Fast forward to 2017. Mobile order and pay accounts for 10% of Starbucks’ in-store sales in the U.S., and Walmart Pay could shortly become the country’s most used mobile payment platform. Emboldened by this success, we have seen the launch of various retail wallet solutions across the globe, such as Tesco Pay+ in the U.K. and Decat Pay in France. This is a trend that will undoubtedly continue into 2018 and beyond.

Resurgent demand for digital retail wallets is testament to the huge benefits they can deliver to retailers and their consumers.

51% of consumers want to use a retailer’s app for faster purchases while in a brick-and-mortar store.  Wallets incorporating in-aisle, scan-and-go technology enable shoppers to simply scan items with their smartphones, checkout in-app and walk out of the store, completely removing the frustration of waiting in line. If checkouts are still in place, however, wallets can support various payment technologies including NFC, QR Codes and Bluetooth for maximum convenience.

Digital retail wallets also offer the ability for retailers to get closer to customers than ever before. The future of marketing is in leveraging advanced artificial intelligence (AI) solutions to deliver unique, one-to-one interactions with consumers. Device makers, social platforms and retailers are all converging in a bid to control these interactions. With a wallet offering, however, it is the retailers who are in prime position to collate and leverage consumer data and trends to provide personalized experiences.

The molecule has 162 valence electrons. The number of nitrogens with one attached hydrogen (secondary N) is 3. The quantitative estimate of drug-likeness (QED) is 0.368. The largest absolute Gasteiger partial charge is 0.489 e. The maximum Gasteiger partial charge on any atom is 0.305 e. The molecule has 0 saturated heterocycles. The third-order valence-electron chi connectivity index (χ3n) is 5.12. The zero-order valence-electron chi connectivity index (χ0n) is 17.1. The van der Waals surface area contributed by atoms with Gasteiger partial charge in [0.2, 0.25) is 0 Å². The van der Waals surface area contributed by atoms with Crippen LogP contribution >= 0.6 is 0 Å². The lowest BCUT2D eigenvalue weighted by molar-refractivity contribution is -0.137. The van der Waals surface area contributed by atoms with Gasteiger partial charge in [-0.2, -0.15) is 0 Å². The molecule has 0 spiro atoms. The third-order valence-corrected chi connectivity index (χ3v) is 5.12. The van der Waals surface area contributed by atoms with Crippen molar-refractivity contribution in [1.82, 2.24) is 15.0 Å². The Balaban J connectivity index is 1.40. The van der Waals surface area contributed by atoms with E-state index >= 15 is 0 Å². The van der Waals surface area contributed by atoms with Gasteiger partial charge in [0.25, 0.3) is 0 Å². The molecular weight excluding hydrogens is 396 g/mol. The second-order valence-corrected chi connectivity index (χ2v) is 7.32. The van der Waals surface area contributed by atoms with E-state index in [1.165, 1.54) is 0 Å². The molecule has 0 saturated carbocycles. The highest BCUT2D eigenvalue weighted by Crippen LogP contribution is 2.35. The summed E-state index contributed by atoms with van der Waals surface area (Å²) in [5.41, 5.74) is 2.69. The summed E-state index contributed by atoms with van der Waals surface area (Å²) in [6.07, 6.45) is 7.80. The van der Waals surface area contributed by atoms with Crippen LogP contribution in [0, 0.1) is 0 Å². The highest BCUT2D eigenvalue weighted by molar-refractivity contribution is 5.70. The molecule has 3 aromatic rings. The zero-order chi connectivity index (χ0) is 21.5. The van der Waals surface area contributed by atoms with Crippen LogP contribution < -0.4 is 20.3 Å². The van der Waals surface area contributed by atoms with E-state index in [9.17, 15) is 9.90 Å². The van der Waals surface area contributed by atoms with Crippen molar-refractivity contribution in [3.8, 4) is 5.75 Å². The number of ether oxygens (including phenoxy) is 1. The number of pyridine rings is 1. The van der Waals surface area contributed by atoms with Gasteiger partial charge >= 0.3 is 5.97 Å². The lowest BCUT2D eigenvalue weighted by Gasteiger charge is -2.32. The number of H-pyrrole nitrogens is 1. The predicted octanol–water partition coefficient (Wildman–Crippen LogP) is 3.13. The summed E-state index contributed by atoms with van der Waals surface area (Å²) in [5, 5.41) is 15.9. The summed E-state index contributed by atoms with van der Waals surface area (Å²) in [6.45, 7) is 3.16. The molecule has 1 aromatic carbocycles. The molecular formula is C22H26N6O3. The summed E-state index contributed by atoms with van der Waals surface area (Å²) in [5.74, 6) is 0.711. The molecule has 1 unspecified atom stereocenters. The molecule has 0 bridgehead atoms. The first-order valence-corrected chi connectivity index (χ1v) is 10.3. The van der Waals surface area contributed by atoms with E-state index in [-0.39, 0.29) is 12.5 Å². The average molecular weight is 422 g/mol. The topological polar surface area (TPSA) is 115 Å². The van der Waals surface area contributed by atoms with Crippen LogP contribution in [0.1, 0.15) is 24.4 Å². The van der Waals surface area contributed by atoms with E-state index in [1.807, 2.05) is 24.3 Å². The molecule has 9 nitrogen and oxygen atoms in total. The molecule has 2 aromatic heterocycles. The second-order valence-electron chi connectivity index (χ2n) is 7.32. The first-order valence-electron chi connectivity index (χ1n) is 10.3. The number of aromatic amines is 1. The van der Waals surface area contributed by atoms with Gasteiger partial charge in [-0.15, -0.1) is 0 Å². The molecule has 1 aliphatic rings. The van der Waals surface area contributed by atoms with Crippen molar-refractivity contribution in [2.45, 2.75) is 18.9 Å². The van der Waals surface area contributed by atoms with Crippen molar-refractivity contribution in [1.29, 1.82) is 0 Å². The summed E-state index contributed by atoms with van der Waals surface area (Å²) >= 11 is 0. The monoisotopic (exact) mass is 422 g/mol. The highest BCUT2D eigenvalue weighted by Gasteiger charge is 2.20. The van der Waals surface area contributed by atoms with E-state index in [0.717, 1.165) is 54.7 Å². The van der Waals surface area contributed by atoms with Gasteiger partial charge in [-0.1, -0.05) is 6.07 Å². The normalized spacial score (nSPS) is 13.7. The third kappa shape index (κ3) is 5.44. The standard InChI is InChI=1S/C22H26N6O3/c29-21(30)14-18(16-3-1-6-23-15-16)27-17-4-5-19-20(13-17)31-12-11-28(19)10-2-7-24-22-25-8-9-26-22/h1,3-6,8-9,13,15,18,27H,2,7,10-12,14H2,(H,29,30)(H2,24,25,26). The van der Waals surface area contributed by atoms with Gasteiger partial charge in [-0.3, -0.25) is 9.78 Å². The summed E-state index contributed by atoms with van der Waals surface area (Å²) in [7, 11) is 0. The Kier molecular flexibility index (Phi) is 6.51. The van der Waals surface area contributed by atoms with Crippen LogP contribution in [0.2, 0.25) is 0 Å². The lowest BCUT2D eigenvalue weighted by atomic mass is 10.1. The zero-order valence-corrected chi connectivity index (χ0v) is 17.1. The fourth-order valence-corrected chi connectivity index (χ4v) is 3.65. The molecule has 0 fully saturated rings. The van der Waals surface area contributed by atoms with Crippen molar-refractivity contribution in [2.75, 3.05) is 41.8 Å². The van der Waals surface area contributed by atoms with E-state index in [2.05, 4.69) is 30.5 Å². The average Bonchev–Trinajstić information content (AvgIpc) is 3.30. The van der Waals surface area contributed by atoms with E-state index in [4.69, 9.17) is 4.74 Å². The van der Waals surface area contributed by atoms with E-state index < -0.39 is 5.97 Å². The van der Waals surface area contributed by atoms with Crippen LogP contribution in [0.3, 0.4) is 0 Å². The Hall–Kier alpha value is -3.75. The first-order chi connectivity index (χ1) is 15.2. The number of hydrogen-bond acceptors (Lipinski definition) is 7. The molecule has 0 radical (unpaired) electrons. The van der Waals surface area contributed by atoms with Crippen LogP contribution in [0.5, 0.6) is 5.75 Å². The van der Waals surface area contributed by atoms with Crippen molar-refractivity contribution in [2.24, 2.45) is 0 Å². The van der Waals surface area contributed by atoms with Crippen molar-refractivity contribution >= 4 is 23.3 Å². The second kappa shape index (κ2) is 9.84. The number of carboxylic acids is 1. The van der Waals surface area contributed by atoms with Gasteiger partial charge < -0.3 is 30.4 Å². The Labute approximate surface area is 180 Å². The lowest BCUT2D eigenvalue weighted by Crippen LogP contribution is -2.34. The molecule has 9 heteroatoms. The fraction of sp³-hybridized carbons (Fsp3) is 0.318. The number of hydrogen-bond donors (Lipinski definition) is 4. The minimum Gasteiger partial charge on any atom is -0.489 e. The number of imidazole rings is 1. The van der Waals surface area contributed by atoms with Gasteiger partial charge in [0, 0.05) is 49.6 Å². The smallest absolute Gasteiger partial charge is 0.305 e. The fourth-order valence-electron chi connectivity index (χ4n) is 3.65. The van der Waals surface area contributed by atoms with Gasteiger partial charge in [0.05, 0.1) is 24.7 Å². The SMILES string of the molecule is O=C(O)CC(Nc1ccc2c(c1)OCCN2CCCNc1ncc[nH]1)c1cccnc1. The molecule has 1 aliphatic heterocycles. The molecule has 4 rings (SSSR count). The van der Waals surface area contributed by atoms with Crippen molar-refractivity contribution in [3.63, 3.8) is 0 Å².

Retailers can also utilize digital wallets as a platform to deliver meaningful value-added services (VAS) that consumers can easily use. Consumers are motivated by VAS, but the complexities involved in activating coupons or redeeming points means that some $160 billion of reward currency lies dormant. By simplifying its VAS offering within a retail wallet, retailers can boost consumer loyalty, drive sales and get ahead of the competition.

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UK might need negative rates if recovery disappoints – BoE’s Vlieghe

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UK might need negative rates if recovery disappoints - BoE's Vlieghe 1

By David Milliken and William Schomberg

LONDON (Reuters) – The Bank of England might need to cut interest rates below zero later this year or in 2022 if a recovery in the economy disappoints, especially if there is persistent unemployment, policymaker Gertjan Vlieghe said on Friday.